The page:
The Steps of Plastics Recycling

The Steps of Plastics Recycling

When it comes to embracing environmentally friendly technologies, recycling may not be as exciting as solar panels or hybrid cars, but it’s one area where consumers can make a huge difference.

Plastics BalingThrough municipal recycling programs, specific types of post-consumer plastics are collected, processed for recycling, and used to create an array of second-generation products – everything from fleece jackets and bottles for beverages and detergents to carpeting and even high-end composite lumber for outdoor decking.

Collection is only the first part of recycling, the recycling symbol has three arrows that represent three parts. Collection, remanufacture, and resale. So to continue past the first phase we need end markets with a demand for feedstock to produce recycled content and markets for those end products.


When you throw materials in your blue cart or take your materials to the depot, those materials are then transferred to a Materials Recovery Facility (MRF) where the materials are sorted into their different streams (cardboard, paper, glass, tin, plastic etc.) The City of Calgary has a great video on how materials are sorted at their MRF.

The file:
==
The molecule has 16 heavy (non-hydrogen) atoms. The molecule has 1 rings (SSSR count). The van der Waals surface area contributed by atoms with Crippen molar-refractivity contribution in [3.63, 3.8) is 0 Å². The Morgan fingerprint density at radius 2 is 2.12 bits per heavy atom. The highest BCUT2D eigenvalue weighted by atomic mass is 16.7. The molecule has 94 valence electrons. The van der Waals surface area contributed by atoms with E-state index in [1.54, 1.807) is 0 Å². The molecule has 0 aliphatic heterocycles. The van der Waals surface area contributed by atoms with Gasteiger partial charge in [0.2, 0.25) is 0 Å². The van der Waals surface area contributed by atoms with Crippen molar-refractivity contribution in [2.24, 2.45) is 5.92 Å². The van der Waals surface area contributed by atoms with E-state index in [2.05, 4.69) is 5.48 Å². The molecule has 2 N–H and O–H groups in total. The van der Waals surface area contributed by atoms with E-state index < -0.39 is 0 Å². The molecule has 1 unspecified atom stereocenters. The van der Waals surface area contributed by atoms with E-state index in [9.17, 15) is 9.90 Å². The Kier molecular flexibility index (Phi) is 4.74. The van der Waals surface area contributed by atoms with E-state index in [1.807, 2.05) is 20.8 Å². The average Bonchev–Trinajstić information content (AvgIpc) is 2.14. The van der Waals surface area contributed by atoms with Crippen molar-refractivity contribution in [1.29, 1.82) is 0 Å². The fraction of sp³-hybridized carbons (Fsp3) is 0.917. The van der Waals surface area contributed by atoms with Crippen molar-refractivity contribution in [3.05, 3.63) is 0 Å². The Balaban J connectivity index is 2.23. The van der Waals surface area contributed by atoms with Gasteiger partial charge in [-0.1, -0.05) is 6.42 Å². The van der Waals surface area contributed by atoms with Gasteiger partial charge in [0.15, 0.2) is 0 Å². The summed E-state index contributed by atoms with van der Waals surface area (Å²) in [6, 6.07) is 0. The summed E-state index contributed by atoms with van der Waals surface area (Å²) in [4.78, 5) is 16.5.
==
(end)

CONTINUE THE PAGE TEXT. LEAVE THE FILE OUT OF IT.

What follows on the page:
For plastics, the materials are then baled and transferred to a processor who sorts them even further into their plastic resin numbers. Different optical sorters identify the resin types and air currents sort items into bins with the same resin. The materials are then washed, shredded and extruded into pellet form.

Plastics Recycling Plant


The recycled resin is then sold back into the manufacturing market to be used to make new products.


Those products are then resold to consumers and re-enter the marketplace.


The following tips can help make it easier to maximize the plastics you recycle:

Did You Know?

  • Recycling a ton of plastic bottles can save about 3.8 barrels of oil.
  • It takes one quarter pound of plastic to deliver one gallon of soda.
  • It takes about fourteen 591 ml beverage bottles to make an extra large T-shirt.
  • One Adirondack chair can be made from approximately 240 recycled milk jugs.